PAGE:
ROBERT A. WHITE

Command Sergeant Major | Infantry

 

The first combat for the 29th Infantry in Korea came on July 28, just four days after they arrived in country.  They had not had any of the training promised to them, having passed right through Japan on to Pusan and trucked 85 miles west to Hamyang.  Packing for the trip was full of turmoil and confusion.  Tropical pith helmets were among the questionable items tossed in for the journey.  Other necessary supplies were either omitted or not available, and the lack of training continued to be a foreboding thought for many men.  Most of the soldiers had never been in combat.  Bob was one of two in his platoon, the other experienced soldier being Lieutenant Griffen, the platoon leader.

On the afternoon of July 27, the 29th Infantry began to settle into positions taken over from the 19th Infantry in the Sanggun-iang area.  The 19th took their artillery battery with them, leaving the 29th with no artillery, no armor, and no Tactical Air Control Party.  Still, higher headquarters referred to the understrength unit as a Regimental Combat Team despite their lack of support.  The biggest weapons they had were in the 4.2” mortar platoon equipped with only 22 rounds of white phosphorous.  Their misfortune seemed to compile after hearing about the mysterious disappearance of B Company at Anui and the decimation of the entire 3d Battalion on July 26.  The latter would not be an effective fighting unit until mid-August and it took several days to determine the fate of B Company.  That left the defense of Hamyang to the two remaining line companies in the 1st Battalion.  In keeping with their motto, A Company was “Always Available and Able.”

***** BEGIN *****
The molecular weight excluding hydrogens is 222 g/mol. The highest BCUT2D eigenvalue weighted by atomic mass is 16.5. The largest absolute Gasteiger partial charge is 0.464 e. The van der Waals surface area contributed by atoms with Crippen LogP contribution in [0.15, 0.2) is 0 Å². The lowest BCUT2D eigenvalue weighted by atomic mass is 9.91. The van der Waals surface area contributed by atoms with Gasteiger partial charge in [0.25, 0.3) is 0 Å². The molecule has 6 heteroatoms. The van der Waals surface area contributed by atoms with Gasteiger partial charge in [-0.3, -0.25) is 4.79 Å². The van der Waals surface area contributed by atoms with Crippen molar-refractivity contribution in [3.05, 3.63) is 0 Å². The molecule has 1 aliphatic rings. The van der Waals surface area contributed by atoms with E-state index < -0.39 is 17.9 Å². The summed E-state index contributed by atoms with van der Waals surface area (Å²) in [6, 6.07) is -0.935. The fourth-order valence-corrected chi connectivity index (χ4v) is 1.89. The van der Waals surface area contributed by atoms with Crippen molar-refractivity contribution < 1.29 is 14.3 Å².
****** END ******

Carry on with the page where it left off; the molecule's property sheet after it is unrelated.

Throughout the night of July 27, A Company held off several attacks from the North Koreans in the first non-loss defense since the start of the war.  The attackers were of the 4th NK Division, the same unit that crossed the border a month before on June 25 and steamrolled across the country through ROK and American units.  It was a defense of miraculous odds considering the experience and strength of their adversaries.  If they continued to hold, however, they would not survive.  Colonel Wilson ordered a withdrawal for the night of July 28 and the battalion marched seven miles to reach an area near Oso-ri and again the next day to Sanch’ong.  With reinforcement from local police, A Company was then responsible to hold this line at Sanch’ong while the rest of the battalion moved toward Chinju.

During this period, the 29th Infantry received no supplies from Army headquarters or the 24th Division to which they were attached.  They struggled to conserve ammo and procure food from local sources.  The days were sweltering and the heat alone was exhausting.  The air was dry and the earth dusty, choking everyone on the long marches.  With only a few days on the line, Bob was already weary and soiled.  It had been five years since he had been in combat, but he was quick to remember the feelings surrounding the experience.  He could already tell that this was a very different kind of war and could not help but agree with the others when they questioned if they would ever make it out alive.

Staff Sergeant White receives the Silver Star medal in April 1945 with F Co., 399th Inf.

First Sergeant White years later in Vietnam with the 14th Field Artillery.

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